But the show has its fans, and stands as one of the last honest-to-goodness action-adventure series to achieve any longevity and success on network television. CBS has been collecting the long-running (9 seasons!) cops & karate series in solid season sets, and the latest volume includes all 27 episodes of the 95-96 season in crystal sharp, full-frame transfers. There are no extras… unless you count hearing Norris sing the title tune, “Eyes of A Ranger,” at the open of every episode. Personally, I consider that a real treat.

Recommended only for WALKER fans, and Norris completists.


THE EQUALIZER: THE COMPLETE FIRST SEASON (1985-86, Universal) This was one of my favorite television shows back in the Eighties, and I was surprised to find that it still holds up quite well. Edward Woodward (THE WICKER MAN) brings considerable dramatic heft, humanity and intensity to his role as Robert McCall, a middle-aged ex-secret agent who takes out newspaper advertisements offering to help people in trouble in a menacing, pre-Guiliani New York City. Using espionage tradecraft and many of his old black ops cronies, McCall fights for the underdog against street gangs, blackmailers, assassins, white slavers, malicious businessmen, callous slumlords and industrial spies. It’s great stuff, with twisty scripts by TV veterans like Mark Frost (TWIN PEAKS) and Michael Sloane (KNIGHT RIDER). Among it’s producers was 24’s Joel Surnow, who clearly learned something about gritty espionage stories while working on this series.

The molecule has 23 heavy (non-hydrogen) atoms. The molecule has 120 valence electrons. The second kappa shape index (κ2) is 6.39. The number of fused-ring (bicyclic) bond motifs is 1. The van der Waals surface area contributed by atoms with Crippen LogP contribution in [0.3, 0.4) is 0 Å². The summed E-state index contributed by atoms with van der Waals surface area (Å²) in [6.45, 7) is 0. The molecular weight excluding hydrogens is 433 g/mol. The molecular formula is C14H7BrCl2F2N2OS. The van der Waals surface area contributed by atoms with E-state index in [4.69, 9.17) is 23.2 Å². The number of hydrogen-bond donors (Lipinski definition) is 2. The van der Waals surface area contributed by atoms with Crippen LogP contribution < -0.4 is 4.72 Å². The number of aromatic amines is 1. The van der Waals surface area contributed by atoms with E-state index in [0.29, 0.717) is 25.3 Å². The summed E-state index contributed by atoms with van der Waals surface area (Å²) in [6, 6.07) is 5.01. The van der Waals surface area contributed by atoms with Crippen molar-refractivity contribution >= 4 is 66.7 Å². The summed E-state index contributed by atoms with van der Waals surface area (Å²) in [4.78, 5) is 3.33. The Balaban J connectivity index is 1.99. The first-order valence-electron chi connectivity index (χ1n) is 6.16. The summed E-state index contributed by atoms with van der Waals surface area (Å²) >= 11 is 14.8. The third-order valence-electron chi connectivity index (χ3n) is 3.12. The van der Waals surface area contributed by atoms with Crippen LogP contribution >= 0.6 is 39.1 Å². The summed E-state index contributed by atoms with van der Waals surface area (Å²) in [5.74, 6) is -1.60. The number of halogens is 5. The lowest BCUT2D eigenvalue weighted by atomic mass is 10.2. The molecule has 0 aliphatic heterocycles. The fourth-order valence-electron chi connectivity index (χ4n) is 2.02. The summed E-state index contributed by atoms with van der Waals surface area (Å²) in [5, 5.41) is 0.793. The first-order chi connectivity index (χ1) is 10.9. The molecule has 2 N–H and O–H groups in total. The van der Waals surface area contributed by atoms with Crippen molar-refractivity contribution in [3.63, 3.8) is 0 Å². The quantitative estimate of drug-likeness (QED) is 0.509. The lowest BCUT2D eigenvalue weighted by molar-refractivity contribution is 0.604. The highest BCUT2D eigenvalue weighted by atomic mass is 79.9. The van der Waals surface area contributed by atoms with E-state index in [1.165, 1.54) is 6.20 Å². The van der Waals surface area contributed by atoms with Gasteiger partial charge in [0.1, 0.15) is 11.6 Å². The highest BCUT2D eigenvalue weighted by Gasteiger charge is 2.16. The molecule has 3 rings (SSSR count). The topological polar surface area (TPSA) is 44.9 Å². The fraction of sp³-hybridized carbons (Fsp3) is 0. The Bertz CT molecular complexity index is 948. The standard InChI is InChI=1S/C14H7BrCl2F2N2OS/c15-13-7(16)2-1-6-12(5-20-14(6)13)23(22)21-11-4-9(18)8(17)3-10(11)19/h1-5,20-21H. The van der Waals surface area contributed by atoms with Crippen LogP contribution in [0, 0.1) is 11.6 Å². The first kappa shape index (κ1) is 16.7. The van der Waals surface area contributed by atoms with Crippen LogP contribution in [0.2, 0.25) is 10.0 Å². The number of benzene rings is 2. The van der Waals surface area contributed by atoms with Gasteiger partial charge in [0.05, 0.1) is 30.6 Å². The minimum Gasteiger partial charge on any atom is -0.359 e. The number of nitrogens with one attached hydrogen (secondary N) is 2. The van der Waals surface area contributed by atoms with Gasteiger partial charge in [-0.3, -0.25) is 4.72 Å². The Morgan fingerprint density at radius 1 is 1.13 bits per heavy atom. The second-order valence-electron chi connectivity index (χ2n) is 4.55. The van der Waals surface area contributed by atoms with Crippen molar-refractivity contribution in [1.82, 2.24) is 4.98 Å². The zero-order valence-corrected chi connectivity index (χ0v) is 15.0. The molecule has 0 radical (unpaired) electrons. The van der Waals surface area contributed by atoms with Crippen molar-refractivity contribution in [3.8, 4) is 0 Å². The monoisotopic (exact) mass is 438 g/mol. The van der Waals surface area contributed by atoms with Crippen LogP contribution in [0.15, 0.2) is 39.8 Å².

Universal’s box set includes all 22 first season episodes in solid full-frame transfers that show only minimal age-related wear. The mono sound is clear and sharp. The only extras are a commentary on the pilot episode by creator Michael Sloane and a bonus episode from the second season.

THE EQUALIZER was one of the best, and most unique, crime shows of the Eighties, and it still holds up. Recommended.


SCHOOLGIRL REPORT VOL 3 (1971, Impulse Pictures). The third entry in the notorious series of German sexploitation flicks pretends, like the first two, to be a serious documentary about the disturbing sexual liberation of 70’s Teutonic teenage girls, with authoritative narration, woman-on-the-street interviews and elaborate, softcore “re-enactments” that just coincidentally display copious amounts of attractive, nubile Euro-flesh in highly eroticized situations. Of course, the film warns that all this unbridled, uninhibited behavior leads inevitably to grim retribution in the form of unwanted pregnancy, STDs or public humiliation.

Impulse Pictures presents this latest installment of the long-running series, directed by Walter Boos and Ernst Hofbauer, in its original German, with English subtitles. The 1.66:1 anamorphic transfer is a bit worn and faded, but is presented uncut. There are no extras.

For collectors of vintage sexploitation, these campy, softcore “classics” are worth checking out.


42ND STREET FOREVER: EXPLOITATION EXPLOSION (Synapse Films) and TRAILER TRASH (Camp Motion Pictures/Pop Cinema). Trailer compilations aren’t for everyone, but I enjoy them. It can be a kick seeing how distributors and exhibitors have tried over the years to sell their wares, and when the wares in question are sleazy exploitation films, the trailers can often be more fun than the movies they promote.